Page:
A Life Meant to be Lived, not Seen

I have had an extreme run of luck when it comes to traveling. Serious sunburns have faded away, a week on a boat spent with no motion sickness, and now I managed to escape the clutches of jet lag that sought to consume everyone. Obviously, I was tired from a night of little sleep on a plane, but I was perfectly fine staying awake for a full day upon arrival and walking around Dublin.

For our first day in Ireland, the first time any of the eleven of us have been, we were taken around the immediate vicinity of Griffith College, the prison-turned-military-base-turned-college where we will be staying. Following this outing, led by an Irish guide, Brad took our group to a few big destinations around the city. To be honest, I found this frustrating. To me, the tourist destinations felt like I had not left the United States of America, while the residential areas made me realize how far from home I really am. I would have loved to go off and get lost in the residential areas, learning about my temporary home through immersion rather than rather than seeing popular places that had developed to be no more Irish than I am.

Even still, it was a great introduction to everything ahead. It was definitely enjoyable to hang out with everybody in the group and take pictures together too. I went out of my way to only photograph what stood out to me today, rather than everything I thought looked amazing. Because of this I did not take pictures of any of the beautiful churches, Trinity College, Temple Bar, and a few other locations. Walking with the group, it felt like I was on another Pittsburgh tour. Maybe it is a result of my upbringing in Midwestern Suburbia, but the hustling and bustling markets and the gaudy classic architecture all felt very similar to me between the two cities.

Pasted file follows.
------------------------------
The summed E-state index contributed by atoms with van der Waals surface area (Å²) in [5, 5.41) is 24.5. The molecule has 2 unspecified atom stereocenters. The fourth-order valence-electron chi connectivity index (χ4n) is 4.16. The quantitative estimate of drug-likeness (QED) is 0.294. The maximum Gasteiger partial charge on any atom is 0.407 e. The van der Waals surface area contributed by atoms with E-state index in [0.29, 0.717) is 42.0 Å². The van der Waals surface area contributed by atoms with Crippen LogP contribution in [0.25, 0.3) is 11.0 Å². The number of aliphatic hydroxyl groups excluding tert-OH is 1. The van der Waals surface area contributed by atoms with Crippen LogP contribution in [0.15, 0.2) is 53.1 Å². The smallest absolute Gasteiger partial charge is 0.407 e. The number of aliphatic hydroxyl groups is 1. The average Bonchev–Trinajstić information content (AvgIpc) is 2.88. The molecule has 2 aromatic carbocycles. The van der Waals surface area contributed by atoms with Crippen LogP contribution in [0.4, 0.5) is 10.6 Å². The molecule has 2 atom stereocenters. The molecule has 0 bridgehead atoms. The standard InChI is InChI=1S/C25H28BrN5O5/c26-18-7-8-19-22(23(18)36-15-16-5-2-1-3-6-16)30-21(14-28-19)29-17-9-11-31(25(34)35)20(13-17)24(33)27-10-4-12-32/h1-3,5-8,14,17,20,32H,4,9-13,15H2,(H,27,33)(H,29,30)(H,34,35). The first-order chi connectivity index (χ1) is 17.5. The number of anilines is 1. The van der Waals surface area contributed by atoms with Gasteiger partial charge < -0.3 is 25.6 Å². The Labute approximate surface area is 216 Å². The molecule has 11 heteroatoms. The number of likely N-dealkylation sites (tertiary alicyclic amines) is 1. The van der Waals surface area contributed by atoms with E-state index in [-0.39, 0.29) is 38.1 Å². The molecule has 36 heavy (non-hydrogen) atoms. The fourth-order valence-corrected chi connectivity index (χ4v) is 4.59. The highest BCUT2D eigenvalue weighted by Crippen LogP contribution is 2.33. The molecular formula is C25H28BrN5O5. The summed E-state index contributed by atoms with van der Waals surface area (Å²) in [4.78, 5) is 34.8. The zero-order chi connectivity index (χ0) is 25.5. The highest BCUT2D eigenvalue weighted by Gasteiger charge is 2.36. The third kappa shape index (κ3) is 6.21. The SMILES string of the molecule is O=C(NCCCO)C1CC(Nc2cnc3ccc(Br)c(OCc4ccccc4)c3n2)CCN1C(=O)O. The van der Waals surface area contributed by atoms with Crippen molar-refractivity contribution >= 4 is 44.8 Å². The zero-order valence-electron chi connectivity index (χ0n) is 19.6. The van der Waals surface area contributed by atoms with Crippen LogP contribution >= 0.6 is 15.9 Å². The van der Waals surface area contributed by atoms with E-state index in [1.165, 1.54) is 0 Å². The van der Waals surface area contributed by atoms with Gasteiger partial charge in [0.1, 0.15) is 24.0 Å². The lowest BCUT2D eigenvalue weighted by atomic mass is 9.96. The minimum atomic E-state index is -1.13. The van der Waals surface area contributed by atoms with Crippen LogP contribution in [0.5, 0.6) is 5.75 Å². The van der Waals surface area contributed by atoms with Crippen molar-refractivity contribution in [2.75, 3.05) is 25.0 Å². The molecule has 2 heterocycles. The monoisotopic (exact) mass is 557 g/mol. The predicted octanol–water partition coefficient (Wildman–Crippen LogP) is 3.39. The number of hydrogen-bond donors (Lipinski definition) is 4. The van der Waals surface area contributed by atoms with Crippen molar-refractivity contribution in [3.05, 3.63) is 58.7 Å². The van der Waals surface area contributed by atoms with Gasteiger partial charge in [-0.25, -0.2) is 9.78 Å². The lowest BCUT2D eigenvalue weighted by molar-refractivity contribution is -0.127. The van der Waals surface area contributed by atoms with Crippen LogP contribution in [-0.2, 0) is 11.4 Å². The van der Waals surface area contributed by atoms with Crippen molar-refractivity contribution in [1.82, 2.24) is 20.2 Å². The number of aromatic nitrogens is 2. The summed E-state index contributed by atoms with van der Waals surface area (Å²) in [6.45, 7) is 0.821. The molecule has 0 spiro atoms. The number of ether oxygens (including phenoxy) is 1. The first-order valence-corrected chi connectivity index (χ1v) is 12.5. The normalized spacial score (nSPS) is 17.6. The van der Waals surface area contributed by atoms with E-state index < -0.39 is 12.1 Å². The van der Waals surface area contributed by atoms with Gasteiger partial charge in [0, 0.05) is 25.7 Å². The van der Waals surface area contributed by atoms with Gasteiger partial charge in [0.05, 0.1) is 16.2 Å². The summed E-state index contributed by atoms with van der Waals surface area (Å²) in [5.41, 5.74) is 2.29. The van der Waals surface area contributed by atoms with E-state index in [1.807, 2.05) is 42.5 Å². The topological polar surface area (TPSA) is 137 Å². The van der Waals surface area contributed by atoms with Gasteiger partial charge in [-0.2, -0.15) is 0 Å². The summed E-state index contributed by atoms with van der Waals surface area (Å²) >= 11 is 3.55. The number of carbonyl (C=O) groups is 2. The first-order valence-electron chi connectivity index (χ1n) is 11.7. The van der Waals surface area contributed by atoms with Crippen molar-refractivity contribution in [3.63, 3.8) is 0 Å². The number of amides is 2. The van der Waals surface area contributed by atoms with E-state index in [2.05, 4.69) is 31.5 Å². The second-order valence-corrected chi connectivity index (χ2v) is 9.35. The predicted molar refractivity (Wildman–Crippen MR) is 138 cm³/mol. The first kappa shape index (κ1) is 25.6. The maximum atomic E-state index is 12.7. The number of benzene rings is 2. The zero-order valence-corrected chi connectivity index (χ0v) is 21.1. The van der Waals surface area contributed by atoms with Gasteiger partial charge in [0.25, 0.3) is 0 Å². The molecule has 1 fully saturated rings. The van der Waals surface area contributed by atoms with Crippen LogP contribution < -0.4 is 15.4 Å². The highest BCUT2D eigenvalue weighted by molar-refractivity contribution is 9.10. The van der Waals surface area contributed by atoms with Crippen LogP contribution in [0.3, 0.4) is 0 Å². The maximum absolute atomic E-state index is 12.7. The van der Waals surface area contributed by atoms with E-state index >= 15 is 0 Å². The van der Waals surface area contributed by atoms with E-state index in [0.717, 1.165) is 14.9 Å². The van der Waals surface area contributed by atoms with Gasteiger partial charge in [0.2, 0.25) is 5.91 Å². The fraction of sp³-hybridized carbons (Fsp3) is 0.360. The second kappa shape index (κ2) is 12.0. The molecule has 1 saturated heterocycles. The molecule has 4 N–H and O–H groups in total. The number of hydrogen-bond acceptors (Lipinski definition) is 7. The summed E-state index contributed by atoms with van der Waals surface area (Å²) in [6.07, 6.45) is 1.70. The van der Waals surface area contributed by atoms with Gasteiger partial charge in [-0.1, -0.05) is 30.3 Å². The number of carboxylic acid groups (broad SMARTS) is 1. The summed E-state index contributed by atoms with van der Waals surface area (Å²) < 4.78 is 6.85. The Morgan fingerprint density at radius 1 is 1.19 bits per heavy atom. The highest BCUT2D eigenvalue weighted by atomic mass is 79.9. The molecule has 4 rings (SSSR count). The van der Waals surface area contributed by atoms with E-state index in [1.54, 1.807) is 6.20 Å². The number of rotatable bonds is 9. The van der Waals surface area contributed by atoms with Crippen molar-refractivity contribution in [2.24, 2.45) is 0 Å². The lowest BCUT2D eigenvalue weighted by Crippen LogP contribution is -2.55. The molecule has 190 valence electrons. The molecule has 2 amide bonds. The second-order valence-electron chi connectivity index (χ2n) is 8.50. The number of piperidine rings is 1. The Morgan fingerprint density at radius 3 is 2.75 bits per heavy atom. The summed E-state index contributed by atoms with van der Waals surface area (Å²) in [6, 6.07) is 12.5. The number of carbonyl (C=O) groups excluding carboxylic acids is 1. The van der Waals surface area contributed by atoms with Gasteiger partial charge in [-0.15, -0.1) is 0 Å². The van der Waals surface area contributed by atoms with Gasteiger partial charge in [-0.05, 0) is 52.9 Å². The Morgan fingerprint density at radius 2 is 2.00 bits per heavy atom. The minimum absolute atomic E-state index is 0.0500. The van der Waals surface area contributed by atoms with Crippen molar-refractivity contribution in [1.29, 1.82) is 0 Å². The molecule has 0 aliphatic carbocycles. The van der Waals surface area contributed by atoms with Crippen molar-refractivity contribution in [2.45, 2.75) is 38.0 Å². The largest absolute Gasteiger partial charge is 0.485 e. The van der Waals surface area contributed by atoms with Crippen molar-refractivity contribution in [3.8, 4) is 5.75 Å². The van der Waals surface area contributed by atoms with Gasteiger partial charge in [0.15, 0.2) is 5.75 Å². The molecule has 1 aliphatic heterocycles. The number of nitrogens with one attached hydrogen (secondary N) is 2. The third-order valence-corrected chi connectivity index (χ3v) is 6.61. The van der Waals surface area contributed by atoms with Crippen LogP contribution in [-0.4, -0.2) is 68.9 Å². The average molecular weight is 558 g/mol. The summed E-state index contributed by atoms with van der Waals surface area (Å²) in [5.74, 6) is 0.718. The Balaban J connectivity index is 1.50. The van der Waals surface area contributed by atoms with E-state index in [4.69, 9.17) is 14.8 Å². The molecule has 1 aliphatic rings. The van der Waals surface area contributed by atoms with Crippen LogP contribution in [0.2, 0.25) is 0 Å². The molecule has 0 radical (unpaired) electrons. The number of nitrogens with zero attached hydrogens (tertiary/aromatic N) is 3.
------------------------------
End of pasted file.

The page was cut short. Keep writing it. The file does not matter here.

The greatest distinction I saw lay in the suburbs, hitting the familiarity aspect quite soundly. Dublin had a lot more graffiti and litter than Pittsburgh and my home, but at the same time, it had a wealth of colors, from the doors to the abundance of flowers outside every home. The graffiti was a living artwork rather than just a blemish, and it merged with its more natural siblings to form an amazing picture on the canvas that was only slightly dampened by the litter problem. I do not wish to sound as if the more populous and popular locations were ugly or unappealing, they were certainly brilliant in their own rights, but it was in the alleys and twisting corridors of life that I thought I could begin to see what I was looking for.

There is one thing I can say as an absolute certainty from every location I have been to in my life. Whether it be the old road outside my home town, the lazy streets in the residential areas of Dublin, the boat in the middle of the sea late at night as we played cards, or downtown Pittsburgh as we sprint to where the bus picks us up:

Rain is beautiful.

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